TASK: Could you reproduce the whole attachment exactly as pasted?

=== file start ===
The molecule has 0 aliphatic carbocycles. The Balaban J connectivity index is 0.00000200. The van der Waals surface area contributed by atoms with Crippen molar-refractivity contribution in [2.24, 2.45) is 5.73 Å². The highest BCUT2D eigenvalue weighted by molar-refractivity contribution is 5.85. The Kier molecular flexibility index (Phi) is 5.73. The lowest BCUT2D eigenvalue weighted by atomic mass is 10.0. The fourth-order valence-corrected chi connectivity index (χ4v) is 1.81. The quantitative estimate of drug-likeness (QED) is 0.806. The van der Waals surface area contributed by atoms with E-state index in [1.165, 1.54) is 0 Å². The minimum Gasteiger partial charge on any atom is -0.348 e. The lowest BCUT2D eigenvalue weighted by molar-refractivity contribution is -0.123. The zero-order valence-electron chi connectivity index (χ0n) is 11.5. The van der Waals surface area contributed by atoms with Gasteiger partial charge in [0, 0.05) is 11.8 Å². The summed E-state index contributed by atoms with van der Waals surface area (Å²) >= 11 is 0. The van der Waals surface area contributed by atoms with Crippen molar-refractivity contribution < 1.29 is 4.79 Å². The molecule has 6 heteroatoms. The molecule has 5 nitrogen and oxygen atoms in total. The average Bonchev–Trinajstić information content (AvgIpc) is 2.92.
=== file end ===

The molecule has 0 aliphatic carbocycles. The Balaban J connectivity index is 0.00000200. The van der Waals surface area contributed by atoms with Crippen molar-refractivity contribution in [2.24, 2.45) is 5.73 Å². The highest BCUT2D eigenvalue weighted by molar-refractivity contribution is 5.85. The Kier molecular flexibility index (Phi) is 5.73. The lowest BCUT2D eigenvalue weighted by atomic mass is 10.0. The fourth-order valence-corrected chi connectivity index (χ4v) is 1.81. The quantitative estimate of drug-likeness (QED) is 0.806. The van der Waals surface area contributed by atoms with E-state index in [1.165, 1.54) is 0 Å². The minimum Gasteiger partial charge on any atom is -0.348 e. The lowest BCUT2D eigenvalue weighted by molar-refractivity contribution is -0.123. The zero-order valence-electron chi connectivity index (χ0n) is 11.5. The van der Waals surface area contributed by atoms with Gasteiger partial charge in [0, 0.05) is 11.8 Å². The summed E-state index contributed by atoms with van der Waals surface area (Å²) >= 11 is 0. The van der Waals surface area contributed by atoms with Crippen molar-refractivity contribution < 1.29 is 4.79 Å². The molecule has 6 heteroatoms. The molecule has 5 nitrogen and oxygen atoms in total. The average Bonchev–Trinajstić information content (AvgIpc) is 2.92.